• Recommendation 7: Surveillance cultures of the environment for CRE-CRAB-CRPsA colonization/contamination. The guidelines recommend taking cultures of the environment only when epidemiologically indicated (usually during outbreaks), and only then for CRAB.
  • Recommendation 8: Monitoring, auditing and feedback. Vital for the effective implementation of any guidelines. Some recommendations will be easier to monitor than others – how would you know if your lab is missing some CRE for example? But we should certainly harvest the low-hanging fruit here (e.g. accurate measurement of hand hygiene compliance).

A year or two ago I wrote a review for CMI comparing the various guidelines available for MDR-GNR, which I’ve updated below to include these latest WHO guidelines and the UK Working Party guidelines (which were published after the review – there’s a story about this that I’ll tell you over a beer sometime).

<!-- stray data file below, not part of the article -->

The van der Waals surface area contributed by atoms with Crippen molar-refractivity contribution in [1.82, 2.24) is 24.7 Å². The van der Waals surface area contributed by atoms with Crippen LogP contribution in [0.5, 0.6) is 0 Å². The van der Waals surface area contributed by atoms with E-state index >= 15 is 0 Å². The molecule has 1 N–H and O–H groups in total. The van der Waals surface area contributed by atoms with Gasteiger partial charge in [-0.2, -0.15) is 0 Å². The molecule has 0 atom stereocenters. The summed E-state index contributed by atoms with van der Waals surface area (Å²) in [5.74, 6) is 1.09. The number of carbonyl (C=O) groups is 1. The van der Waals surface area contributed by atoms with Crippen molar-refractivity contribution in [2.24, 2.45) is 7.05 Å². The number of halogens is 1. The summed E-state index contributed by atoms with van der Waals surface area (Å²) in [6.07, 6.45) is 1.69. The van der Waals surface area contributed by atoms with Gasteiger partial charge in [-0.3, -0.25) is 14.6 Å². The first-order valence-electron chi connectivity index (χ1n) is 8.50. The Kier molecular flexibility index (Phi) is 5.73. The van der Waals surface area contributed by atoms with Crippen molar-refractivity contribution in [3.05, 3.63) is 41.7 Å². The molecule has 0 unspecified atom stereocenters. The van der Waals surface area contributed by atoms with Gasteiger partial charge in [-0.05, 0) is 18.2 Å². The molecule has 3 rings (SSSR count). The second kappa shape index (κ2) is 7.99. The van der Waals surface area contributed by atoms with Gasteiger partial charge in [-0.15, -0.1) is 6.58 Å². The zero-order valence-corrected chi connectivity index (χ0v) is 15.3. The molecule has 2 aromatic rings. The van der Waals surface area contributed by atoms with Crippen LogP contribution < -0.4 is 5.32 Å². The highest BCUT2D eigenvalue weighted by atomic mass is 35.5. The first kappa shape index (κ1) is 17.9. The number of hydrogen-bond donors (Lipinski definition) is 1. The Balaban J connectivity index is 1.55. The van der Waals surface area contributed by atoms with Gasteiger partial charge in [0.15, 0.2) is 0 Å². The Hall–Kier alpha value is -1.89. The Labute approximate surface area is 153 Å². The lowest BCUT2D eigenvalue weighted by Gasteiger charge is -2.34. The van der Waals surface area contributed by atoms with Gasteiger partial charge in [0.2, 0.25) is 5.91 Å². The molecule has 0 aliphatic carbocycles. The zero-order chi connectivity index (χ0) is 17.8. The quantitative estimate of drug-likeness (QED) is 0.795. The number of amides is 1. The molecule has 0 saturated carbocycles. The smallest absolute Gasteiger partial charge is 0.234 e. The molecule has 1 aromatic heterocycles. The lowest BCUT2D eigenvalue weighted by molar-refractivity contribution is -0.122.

Figure 1: Overview of recommendations for MDR-GNR. * CRAB in WHO guidelines. ** CRPsA in WHO. ***Multidrug-resistant Klebsiella pneumoniae in the ESCMID and CRE is WHO; green squares = recommended; red squares = not recommended; white squares = not mentioned or no recommendation.

As usual when reviewing this sort of guideline, I am struck by the disparity between strong recommendations underpinned by weak, very weak, or non-existent evidence. This is far from ideal – and we need to work together to improve the evidence-base around this vitally important healthcare issue. I was rather disappointed not to see more specific reference to antimicrobial stewardship as a key intervention to tackle carbapenem-resistance, especially in light of WHO’s recent rhetoric around integrated IPC/AMR programmes!

All in all though, some more useful, carefully researched, and well-written guidelines that should help us to prevent the spread of carbapenem-resistant organisms more effectively.